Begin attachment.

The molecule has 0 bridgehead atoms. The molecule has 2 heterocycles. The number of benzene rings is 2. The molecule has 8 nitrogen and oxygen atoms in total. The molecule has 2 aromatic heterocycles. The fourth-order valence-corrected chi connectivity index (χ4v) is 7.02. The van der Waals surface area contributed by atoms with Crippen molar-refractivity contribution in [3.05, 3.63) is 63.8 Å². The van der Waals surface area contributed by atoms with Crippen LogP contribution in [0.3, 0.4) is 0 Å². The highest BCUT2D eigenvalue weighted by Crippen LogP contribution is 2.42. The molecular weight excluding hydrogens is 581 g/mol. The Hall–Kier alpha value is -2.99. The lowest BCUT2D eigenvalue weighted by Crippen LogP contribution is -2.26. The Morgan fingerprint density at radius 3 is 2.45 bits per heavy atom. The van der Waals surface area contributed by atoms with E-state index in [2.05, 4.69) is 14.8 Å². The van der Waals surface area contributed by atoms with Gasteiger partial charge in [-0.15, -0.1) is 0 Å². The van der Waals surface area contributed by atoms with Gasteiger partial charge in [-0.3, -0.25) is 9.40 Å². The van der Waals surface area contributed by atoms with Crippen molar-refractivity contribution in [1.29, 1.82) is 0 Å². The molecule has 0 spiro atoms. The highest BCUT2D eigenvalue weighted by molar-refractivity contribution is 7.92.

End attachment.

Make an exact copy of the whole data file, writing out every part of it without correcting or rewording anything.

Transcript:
The molecule has 0 bridgehead atoms. The molecule has 2 heterocycles. The number of benzene rings is 2. The molecule has 8 nitrogen and oxygen atoms in total. The molecule has 2 aromatic heterocycles. The fourth-order valence-corrected chi connectivity index (χ4v) is 7.02. The van der Waals surface area contributed by atoms with Crippen molar-refractivity contribution in [3.05, 3.63) is 63.8 Å². The van der Waals surface area contributed by atoms with Crippen LogP contribution in [0.3, 0.4) is 0 Å². The highest BCUT2D eigenvalue weighted by Crippen LogP contribution is 2.42. The molecular weight excluding hydrogens is 581 g/mol. The Hall–Kier alpha value is -2.99. The lowest BCUT2D eigenvalue weighted by Crippen LogP contribution is -2.26. The Morgan fingerprint density at radius 3 is 2.45 bits per heavy atom. The van der Waals surface area contributed by atoms with E-state index in [2.05, 4.69) is 14.8 Å². The van der Waals surface area contributed by atoms with Gasteiger partial charge in [-0.15, -0.1) is 0 Å². The van der Waals surface area contributed by atoms with Gasteiger partial charge in [-0.3, -0.25) is 9.40 Å². The van der Waals surface area contributed by atoms with Crippen molar-refractivity contribution in [1.29, 1.82) is 0 Å². The molecule has 0 spiro atoms. The highest BCUT2D eigenvalue weighted by molar-refractivity contribution is 7.92.